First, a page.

The Albert Memorial Clock Tower is among the most iconic structures in the city. Rising to a height of 113 feet (34 meters), the 19th-century column blends French and Italian Gothic styles. Marvel at the silhouette of the tower against the red sky at dusk, when the clock face shines in a muted yellow hue.
As you approach the tower, note the Gothic features at its base, including buttresses and lion sculptures. Recent restorations corrected the gradual slanting of the tower, which had been considered Belfast’s answer to the Leaning Tower of Pisa. Find out about the bomb explosion in 1992 that damaged the structure.
On the western side, admire the statue of Queen Victoria’s husband, Prince Albert, who was known for his altruistic missions. Notice he is dressed in robes of the Order of the Garter, which is a chivalrous and prestigious accolade. The clock tower was built in 1865 to honor the memory of the prince, who had died 4 years earlier. Enjoy the colorful floral displays near the structure.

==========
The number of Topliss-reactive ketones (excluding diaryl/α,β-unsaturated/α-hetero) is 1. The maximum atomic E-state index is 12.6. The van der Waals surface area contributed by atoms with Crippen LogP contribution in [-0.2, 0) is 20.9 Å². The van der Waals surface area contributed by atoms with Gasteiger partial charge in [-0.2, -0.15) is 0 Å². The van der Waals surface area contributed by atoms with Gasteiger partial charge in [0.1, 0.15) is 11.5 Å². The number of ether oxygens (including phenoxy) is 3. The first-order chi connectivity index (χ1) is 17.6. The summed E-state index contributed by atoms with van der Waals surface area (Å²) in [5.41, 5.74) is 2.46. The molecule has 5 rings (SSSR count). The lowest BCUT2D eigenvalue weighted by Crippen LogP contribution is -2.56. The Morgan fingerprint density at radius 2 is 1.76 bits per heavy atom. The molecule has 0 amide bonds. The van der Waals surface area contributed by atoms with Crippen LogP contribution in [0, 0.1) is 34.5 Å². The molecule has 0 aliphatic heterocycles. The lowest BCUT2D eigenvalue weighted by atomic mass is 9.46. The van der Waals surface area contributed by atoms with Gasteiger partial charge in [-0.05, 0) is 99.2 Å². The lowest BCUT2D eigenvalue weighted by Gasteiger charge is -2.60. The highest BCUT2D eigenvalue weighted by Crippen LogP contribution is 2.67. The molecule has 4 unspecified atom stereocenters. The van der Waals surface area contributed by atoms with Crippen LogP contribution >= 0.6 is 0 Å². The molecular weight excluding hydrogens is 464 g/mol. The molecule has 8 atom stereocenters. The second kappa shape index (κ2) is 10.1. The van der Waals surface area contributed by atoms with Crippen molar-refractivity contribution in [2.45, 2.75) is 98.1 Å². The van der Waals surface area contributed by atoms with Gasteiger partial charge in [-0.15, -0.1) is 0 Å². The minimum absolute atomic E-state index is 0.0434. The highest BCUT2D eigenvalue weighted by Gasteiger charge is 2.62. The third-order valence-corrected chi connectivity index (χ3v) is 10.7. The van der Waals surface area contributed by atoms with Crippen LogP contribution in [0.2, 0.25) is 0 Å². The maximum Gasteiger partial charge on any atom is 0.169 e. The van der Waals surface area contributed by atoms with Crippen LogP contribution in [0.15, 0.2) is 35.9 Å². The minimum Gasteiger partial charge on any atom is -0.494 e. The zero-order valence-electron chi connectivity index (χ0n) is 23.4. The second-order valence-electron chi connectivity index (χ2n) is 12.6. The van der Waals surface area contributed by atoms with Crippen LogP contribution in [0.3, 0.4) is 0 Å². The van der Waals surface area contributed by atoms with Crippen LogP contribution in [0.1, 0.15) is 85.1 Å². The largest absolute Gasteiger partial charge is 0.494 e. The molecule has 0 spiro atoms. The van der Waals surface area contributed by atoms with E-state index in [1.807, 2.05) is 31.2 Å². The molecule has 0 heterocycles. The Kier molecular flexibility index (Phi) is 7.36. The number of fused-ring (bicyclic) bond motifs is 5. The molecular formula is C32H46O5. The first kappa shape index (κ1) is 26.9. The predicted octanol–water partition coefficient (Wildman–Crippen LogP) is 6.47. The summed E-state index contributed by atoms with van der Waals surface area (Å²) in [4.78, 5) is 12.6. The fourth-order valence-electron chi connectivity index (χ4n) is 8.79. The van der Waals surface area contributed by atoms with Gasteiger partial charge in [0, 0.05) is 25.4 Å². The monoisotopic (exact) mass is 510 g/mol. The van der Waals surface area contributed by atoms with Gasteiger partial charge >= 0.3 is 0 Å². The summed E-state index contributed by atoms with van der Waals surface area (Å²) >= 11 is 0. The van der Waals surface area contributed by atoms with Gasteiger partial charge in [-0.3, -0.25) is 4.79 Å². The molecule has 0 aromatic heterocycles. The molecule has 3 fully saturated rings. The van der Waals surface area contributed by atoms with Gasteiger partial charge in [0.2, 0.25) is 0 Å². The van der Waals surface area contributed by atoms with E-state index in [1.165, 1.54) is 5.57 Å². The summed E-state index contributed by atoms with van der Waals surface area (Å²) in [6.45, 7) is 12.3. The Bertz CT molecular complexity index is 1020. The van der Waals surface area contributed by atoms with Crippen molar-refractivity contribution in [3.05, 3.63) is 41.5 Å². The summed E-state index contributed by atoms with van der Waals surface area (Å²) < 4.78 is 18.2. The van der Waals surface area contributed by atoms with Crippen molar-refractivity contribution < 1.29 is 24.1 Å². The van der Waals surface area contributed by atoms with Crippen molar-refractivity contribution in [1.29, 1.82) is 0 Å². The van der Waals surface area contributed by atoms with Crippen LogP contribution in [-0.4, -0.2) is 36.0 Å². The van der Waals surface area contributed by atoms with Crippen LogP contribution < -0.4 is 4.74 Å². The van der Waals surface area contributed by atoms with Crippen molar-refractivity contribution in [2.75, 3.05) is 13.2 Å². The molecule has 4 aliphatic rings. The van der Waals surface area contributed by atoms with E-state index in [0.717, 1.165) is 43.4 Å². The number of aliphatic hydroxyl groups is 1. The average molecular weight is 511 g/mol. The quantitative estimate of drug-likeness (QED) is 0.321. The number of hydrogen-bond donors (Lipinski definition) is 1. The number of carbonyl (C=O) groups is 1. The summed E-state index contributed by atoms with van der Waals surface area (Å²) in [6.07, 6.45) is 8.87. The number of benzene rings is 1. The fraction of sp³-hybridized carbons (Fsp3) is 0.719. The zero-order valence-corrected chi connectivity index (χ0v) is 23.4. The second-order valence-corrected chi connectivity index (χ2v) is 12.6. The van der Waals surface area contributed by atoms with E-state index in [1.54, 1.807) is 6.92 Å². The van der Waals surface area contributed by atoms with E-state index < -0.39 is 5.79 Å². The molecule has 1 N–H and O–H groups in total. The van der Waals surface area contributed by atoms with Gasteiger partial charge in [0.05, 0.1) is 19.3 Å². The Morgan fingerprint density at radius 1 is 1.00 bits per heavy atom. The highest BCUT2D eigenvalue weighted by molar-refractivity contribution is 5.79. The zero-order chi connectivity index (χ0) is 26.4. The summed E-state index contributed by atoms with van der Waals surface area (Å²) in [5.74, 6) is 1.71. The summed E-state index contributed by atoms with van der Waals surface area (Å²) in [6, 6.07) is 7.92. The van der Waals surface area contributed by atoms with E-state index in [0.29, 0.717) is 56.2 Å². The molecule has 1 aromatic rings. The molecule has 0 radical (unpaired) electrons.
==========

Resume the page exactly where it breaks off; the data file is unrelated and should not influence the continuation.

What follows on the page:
Snap photos of the tall clock tower climbing above the skyline from other parts of the city and use it for its simplest purpose of telling time. Organize meetings with your family or friends at the easily recognizable structure.
Learn about the history of the clock tower, which was once a popular haunt for sailors and prostitutes. Today, it is part of a pleasant area of charming plazas with trees, sculptures and fountains. Read a book, or simply watch people pass by, in the Queen’s Square and Customs House Square.
The Albert Memorial Clock Tower is several blocks west of the River Lagan in the center of Belfast. Cross the river at the Lagan Weir or Bridge End. See the Big Fish mosaic sculpture, the Royal Ulster Rifles Museum and the Northern Ireland War Memorial nearby.